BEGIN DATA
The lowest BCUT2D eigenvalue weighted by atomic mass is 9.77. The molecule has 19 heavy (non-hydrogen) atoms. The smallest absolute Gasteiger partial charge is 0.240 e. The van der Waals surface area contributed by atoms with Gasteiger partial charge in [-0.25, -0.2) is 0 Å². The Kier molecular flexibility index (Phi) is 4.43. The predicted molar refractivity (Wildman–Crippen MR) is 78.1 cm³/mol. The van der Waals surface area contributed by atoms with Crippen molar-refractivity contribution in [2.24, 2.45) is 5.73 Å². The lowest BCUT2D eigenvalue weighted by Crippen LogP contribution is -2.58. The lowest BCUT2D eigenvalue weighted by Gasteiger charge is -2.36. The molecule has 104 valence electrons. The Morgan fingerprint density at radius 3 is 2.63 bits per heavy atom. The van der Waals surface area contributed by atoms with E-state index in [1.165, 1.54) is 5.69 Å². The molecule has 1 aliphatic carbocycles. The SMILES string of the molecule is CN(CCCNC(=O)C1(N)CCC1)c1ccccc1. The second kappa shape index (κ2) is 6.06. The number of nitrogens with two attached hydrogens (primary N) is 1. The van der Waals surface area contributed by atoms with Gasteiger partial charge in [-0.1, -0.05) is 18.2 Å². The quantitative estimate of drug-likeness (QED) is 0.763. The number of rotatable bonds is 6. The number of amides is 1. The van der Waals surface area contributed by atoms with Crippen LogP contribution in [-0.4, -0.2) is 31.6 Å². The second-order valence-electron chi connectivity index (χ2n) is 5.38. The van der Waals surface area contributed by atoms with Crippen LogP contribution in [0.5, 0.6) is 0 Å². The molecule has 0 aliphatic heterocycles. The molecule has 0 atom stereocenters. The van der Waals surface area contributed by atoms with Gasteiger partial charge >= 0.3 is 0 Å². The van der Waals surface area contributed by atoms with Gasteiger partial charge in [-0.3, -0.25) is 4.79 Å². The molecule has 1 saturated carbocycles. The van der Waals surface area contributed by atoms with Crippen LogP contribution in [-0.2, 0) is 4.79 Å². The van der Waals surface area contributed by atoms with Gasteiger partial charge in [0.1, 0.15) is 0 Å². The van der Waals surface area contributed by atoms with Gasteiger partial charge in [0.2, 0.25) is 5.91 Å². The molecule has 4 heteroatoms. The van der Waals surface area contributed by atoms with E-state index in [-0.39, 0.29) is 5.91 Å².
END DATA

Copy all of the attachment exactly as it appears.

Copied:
The lowest BCUT2D eigenvalue weighted by atomic mass is 9.77. The molecule has 19 heavy (non-hydrogen) atoms. The smallest absolute Gasteiger partial charge is 0.240 e. The van der Waals surface area contributed by atoms with Gasteiger partial charge in [-0.25, -0.2) is 0 Å². The Kier molecular flexibility index (Phi) is 4.43. The predicted molar refractivity (Wildman–Crippen MR) is 78.1 cm³/mol. The van der Waals surface area contributed by atoms with Crippen molar-refractivity contribution in [2.24, 2.45) is 5.73 Å². The lowest BCUT2D eigenvalue weighted by Crippen LogP contribution is -2.58. The lowest BCUT2D eigenvalue weighted by Gasteiger charge is -2.36. The molecule has 104 valence electrons. The Morgan fingerprint density at radius 3 is 2.63 bits per heavy atom. The van der Waals surface area contributed by atoms with E-state index in [1.165, 1.54) is 5.69 Å². The molecule has 1 aliphatic carbocycles. The SMILES string of the molecule is CN(CCCNC(=O)C1(N)CCC1)c1ccccc1. The second kappa shape index (κ2) is 6.06. The number of nitrogens with two attached hydrogens (primary N) is 1. The van der Waals surface area contributed by atoms with Gasteiger partial charge in [-0.1, -0.05) is 18.2 Å². The quantitative estimate of drug-likeness (QED) is 0.763. The number of rotatable bonds is 6. The number of amides is 1. The van der Waals surface area contributed by atoms with Crippen LogP contribution in [-0.4, -0.2) is 31.6 Å². The second-order valence-electron chi connectivity index (χ2n) is 5.38. The van der Waals surface area contributed by atoms with Crippen LogP contribution in [0.5, 0.6) is 0 Å². The molecule has 0 aliphatic heterocycles. The molecule has 0 atom stereocenters. The van der Waals surface area contributed by atoms with Gasteiger partial charge >= 0.3 is 0 Å². The van der Waals surface area contributed by atoms with Gasteiger partial charge in [-0.3, -0.25) is 4.79 Å². The molecule has 1 saturated carbocycles. The van der Waals surface area contributed by atoms with Crippen LogP contribution in [-0.2, 0) is 4.79 Å². The van der Waals surface area contributed by atoms with Gasteiger partial charge in [0.1, 0.15) is 0 Å². The van der Waals surface area contributed by atoms with Gasteiger partial charge in [0.2, 0.25) is 5.91 Å². The molecule has 4 heteroatoms. The van der Waals surface area contributed by atoms with E-state index in [-0.39, 0.29) is 5.91 Å².